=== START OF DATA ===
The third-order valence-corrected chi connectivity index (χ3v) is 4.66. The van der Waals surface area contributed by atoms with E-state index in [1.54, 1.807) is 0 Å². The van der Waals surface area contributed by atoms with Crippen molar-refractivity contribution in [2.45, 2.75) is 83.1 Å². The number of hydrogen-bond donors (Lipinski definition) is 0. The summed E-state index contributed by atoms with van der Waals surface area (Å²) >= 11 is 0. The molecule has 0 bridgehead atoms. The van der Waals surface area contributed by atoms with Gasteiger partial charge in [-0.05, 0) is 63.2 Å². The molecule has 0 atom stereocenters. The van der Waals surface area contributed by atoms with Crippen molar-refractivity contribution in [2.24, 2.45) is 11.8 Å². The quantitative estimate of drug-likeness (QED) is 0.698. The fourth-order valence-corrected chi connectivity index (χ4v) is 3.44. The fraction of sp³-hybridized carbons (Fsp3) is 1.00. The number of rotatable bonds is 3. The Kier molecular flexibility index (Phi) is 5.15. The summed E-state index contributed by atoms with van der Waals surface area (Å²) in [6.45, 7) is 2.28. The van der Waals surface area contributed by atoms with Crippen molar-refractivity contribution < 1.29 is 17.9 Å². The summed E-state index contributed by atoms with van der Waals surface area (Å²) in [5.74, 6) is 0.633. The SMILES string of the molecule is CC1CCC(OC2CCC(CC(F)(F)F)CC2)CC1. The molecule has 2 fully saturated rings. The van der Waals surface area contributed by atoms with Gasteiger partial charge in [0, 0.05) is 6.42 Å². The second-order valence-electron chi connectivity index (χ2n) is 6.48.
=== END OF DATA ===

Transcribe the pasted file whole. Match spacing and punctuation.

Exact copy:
The third-order valence-corrected chi connectivity index (χ3v) is 4.66. The van der Waals surface area contributed by atoms with E-state index in [1.54, 1.807) is 0 Å². The van der Waals surface area contributed by atoms with Crippen molar-refractivity contribution in [2.45, 2.75) is 83.1 Å². The number of hydrogen-bond donors (Lipinski definition) is 0. The summed E-state index contributed by atoms with van der Waals surface area (Å²) >= 11 is 0. The molecule has 0 bridgehead atoms. The van der Waals surface area contributed by atoms with Gasteiger partial charge in [-0.05, 0) is 63.2 Å². The molecule has 0 atom stereocenters. The van der Waals surface area contributed by atoms with Crippen molar-refractivity contribution in [2.24, 2.45) is 11.8 Å². The quantitative estimate of drug-likeness (QED) is 0.698. The fourth-order valence-corrected chi connectivity index (χ4v) is 3.44. The fraction of sp³-hybridized carbons (Fsp3) is 1.00. The number of rotatable bonds is 3. The Kier molecular flexibility index (Phi) is 5.15. The summed E-state index contributed by atoms with van der Waals surface area (Å²) in [6.45, 7) is 2.28. The van der Waals surface area contributed by atoms with Crippen molar-refractivity contribution < 1.29 is 17.9 Å². The summed E-state index contributed by atoms with van der Waals surface area (Å²) in [5.74, 6) is 0.633. The SMILES string of the molecule is CC1CCC(OC2CCC(CC(F)(F)F)CC2)CC1. The molecule has 2 fully saturated rings. The van der Waals surface area contributed by atoms with Gasteiger partial charge in [0, 0.05) is 6.42 Å². The second-order valence-electron chi connectivity index (χ2n) is 6.48.